When influenza virus is introduced into the respiratory tract, by aerosol or by contact with saliva or other respiratory secretions from an infected individual, it attaches to and replicates in epithelial cells. The virus replicates in cells of both the upper and lower respiratory tract. Viral replication combined with the immune response to infection (which we’ll discuss in later posts) lead to destruction and loss of cells lining the respiratory tract. As infection subsides, the epithelium is regenerated, a process that can take up to a month. Cough and weakness may persist for up to 2 weeks after infection.
A recent paper compiled data from a number of studies in which human volunteers were given influenza virus, and the production of virus and flu-like symptoms were recorded. The results are summarized in this graph:
Volunteers were infected with influenza virus by intranasal instillation, and virus titers were determined in daily nasal washes. Symptoms monitored included nasal stuffiness, runny nose, sore throat, sneezing, hoarseness, ear pressure, earache, cough, breathing difficulty, chest discomfort, and fever. The results indicate that viral shedding precedes illness by one day, but the curves are otherwise very similar. Most infections are mild and complete in 5 days but some continued for a week. Interestingly, 1 in 3 volunteers did not develop clinical illness but nevertheless shed virus.
These experimental findings most likely do not completely duplicate what occurs in natural influenza infections. First, the study did not involve children or older individuals, in whom the disease course is likely to be different. Furthermore, the pattern of infection will vary depending on the strain of influenza and the immunological status of the host.
Influenza complications of the upper and lower respiratory tract are common. These include otitis media, sinusitis, bronchitis, and croup. Pneumonia is among the more severe complications of influenza infection, an event most frequently observed in children or adults. In primary viral pneumonia, the virus replicates in alveolar epithelial cells, leading to rupture of walls of alveoli and bronchioles. Influenza H5N1 viruses frequently cause primary viral pneumonia characterized by diffuse alveolar damage and interstitial fibrosis. Primary viral pneumonia occurs mostly in individuals at high risk for influenza complications (e.g. elderly patients) but a quarter of the cases occur in those not at risk, including pregnant women.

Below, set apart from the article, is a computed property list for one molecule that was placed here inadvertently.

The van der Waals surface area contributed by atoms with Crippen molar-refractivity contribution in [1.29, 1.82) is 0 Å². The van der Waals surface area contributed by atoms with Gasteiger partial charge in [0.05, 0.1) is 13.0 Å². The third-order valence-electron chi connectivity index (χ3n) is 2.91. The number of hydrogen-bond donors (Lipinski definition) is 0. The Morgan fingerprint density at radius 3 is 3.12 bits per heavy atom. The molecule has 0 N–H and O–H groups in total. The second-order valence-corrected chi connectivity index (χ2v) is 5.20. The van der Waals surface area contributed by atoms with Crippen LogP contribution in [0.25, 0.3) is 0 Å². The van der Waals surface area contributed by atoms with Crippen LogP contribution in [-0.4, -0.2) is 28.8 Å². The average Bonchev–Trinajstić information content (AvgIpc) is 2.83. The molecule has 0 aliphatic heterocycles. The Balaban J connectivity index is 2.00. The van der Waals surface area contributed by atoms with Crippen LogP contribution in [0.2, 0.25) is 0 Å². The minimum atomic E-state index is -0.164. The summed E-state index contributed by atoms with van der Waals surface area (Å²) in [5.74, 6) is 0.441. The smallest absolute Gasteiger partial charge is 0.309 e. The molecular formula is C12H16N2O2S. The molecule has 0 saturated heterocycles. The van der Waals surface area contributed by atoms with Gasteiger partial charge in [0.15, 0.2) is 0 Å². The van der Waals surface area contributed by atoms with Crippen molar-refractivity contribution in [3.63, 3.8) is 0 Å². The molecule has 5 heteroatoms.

Combined viral-bacterial pneumonia is common. In secondary bacterial pneumonia, the patient appears to be recovering from uncomplicated influenza but then develops shaking chills, pleuritic chest pain, and coughs up bloody or purulent sputum. Often influenza virus can no longer be isolated from such cases. The most common bacteria causing influenza associated pneumonia are Streptococcus pneumoniae, Staphylococcus aureus, and Hemophilus influenzae. These cases can be treated with antibiotics but the case fatality rate is still about 7%. Secondary bacterial pneumonia was a major cause of death during the 1918-19 influenza pandemic, during which antibiotics were not available.
The reasons why influenza virus infections may lead to pneumonia are not understood. Several hypotheses have been proposed and disproved over the years, including one in which reduced numbers of lymphocytes allow increased susceptibility to superinfection.
Carrat, F., Vergu, E., Ferguson, N., Lemaitre, M., Cauchemez, S., Leach, S., & Valleron, A. (2008). Time Lines of Infection and Disease in Human Influenza: A Review of Volunteer Challenge Studies American Journal of Epidemiology, 167 (7), 775-785 DOI: 10.1093/aje/kwm375
Stegemann, S., Dahlberg, S., Kröger, A., Gereke, M., Bruder, D., Henriques-Normark, B., & Gunzer, M. (2009). Increased Susceptibility for Superinfection with Streptococcus pneumoniae during Influenza Virus Infection Is Not Caused by TLR7-Mediated Lymphopenia PLoS ONE, 4 (3) DOI: 10.1371/journal.pone.0004840